India Surpasses 500 Million Unique Mobile Subscribers; Mobile
Industry Accounts for 6.1 Per Cent of India’s GDP
NEW DELHI–(BUSINESS WIRE)–India is on track to surpass half a billion mobile subscribers by the
end of the year, according to a new GSMA study published today,
signaling the start of a new era for the country’s mobile economy. The
new report, ‘The Mobile Economy: India 2015’, finds that 13 per cent of
the world’s mobile subscribers reside in India and that subscriber
growth is forecast to outperform the regional and global averages over
the coming years as the country cements its position as the world’s
second-largest mobile market behind China. The study also highlights how
the Indian mobile industry is rapidly migrating to new mobile broadband
networks, services and devices, and becoming a key enabler of the
government’s ‘Digital India’ initiative aimed at providing broadband
connectivity to all.
“India is a unique mobile market and one where the mobile ecosystem is
playing a hugely influential role in transforming the lives of its
citizens, and driving economic growth,” said Alex Sinclair, Acting
Director General and Chief Technology Officer at the GSMA. “The market
is now rapidly migrating to mobile broadband technology, which is
providing a platform for India to transform into a digitally empowered
society and connect many millions of unconnected citizens to the
internet over the coming years.”
Headroom for Growth and a Growing Contributor to the Indian Economy
India had 453 million unique mobile subscribers at the end of 2014. It
is forecast to surpass 500 million by the end of this year and add a
further 250 million subscribers by 2020 to reach 734 million, accounting
for almost half of all the subscriber growth expected in the Asia
Pacific region over this period. This strong growth is linked to India’s
relatively low mobile subscriber penetration rate, which stood at 36 per
cent of the population at the end of 2014, compared to a 50 per cent
global average. The subscriber penetration rate in India is forecast to
reach 54 per cent by 2020 as many millions more are connected by mobile.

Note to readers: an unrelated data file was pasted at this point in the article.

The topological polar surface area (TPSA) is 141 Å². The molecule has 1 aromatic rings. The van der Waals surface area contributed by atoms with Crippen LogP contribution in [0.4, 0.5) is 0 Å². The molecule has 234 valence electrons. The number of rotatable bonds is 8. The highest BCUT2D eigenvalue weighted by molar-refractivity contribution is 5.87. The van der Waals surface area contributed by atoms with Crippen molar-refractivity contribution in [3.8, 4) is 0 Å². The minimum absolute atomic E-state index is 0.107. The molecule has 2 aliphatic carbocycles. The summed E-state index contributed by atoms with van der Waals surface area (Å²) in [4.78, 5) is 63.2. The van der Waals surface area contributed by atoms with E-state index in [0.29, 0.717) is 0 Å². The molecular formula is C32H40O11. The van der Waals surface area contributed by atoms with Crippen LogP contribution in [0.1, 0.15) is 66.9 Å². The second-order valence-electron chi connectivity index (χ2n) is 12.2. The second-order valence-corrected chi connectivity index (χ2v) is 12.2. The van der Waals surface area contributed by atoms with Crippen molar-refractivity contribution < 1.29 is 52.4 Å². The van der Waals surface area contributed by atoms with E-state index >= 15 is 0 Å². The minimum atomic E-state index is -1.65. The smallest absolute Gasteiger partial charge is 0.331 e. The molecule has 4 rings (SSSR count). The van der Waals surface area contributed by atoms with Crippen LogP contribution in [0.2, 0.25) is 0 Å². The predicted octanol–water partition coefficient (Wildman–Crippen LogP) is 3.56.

Although India only launched 3G services in 2009 and 4G deployments are
at an early stage, the move to mobile broadband networks is set to
gather pace over the coming years. Mobile broadband networks (3G/4G)
accounted for only 11 per cent of Indian mobile connections1
in 2014, but are expected to make up 42 per cent of the total by 2020.
In a little over five years since the launch of the first commercial 3G
networks, Indian mobile operators have extended 3G network coverage to
three-quarters of the population.
One factor driving the migration to mobile broadband networks is the
increasing adoption of smartphones, which has been fuelled by a raft of
low-cost smartphones from both international vendors and, increasingly,
via a homegrown smartphone manufacturing ecosystem. Several
international device vendors have set up manufacturing facilities in
India, supporting the government’s ‘Make in India’ initiative aimed at
boosting local manufacturing. More than half a billion new smartphones
connections2 are expected in India between 2015 and 2020,
bringing the total to 690 million, up from 149 million in 2014.
India’s mobile industry is also a key driver of economic growth and job
creation. The industry made a total contribution of INR7.7 lakh crore
(US$116 billion) to the Indian economy in 2014, equivalent to 6.1 per
cent of India’s total GDP3. This contribution is forecast to
almost double to INR14 lakh crore by 2020, which would represent 8.2 per